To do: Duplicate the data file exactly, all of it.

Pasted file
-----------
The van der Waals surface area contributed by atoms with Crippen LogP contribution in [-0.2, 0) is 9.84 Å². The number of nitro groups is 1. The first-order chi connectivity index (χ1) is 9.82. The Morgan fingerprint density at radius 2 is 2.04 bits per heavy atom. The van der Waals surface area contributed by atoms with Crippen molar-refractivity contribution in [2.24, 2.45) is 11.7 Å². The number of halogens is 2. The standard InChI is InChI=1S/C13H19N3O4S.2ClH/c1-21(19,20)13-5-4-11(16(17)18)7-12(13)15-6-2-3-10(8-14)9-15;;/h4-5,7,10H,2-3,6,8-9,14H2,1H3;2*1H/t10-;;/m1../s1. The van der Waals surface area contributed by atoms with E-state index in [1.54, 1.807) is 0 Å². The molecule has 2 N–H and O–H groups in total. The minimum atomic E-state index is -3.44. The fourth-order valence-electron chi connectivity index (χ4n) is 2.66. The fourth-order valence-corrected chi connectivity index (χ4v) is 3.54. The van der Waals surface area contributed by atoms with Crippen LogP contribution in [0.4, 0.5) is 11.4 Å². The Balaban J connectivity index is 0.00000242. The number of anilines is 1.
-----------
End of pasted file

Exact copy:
The van der Waals surface area contributed by atoms with Crippen LogP contribution in [-0.2, 0) is 9.84 Å². The number of nitro groups is 1. The first-order chi connectivity index (χ1) is 9.82. The Morgan fingerprint density at radius 2 is 2.04 bits per heavy atom. The van der Waals surface area contributed by atoms with Crippen molar-refractivity contribution in [2.24, 2.45) is 11.7 Å². The number of halogens is 2. The standard InChI is InChI=1S/C13H19N3O4S.2ClH/c1-21(19,20)13-5-4-11(16(17)18)7-12(13)15-6-2-3-10(8-14)9-15;;/h4-5,7,10H,2-3,6,8-9,14H2,1H3;2*1H/t10-;;/m1../s1. The van der Waals surface area contributed by atoms with E-state index in [1.54, 1.807) is 0 Å². The molecule has 2 N–H and O–H groups in total. The minimum atomic E-state index is -3.44. The fourth-order valence-electron chi connectivity index (χ4n) is 2.66. The fourth-order valence-corrected chi connectivity index (χ4v) is 3.54. The van der Waals surface area contributed by atoms with Crippen LogP contribution in [0.4, 0.5) is 11.4 Å². The Balaban J connectivity index is 0.00000242. The number of anilines is 1.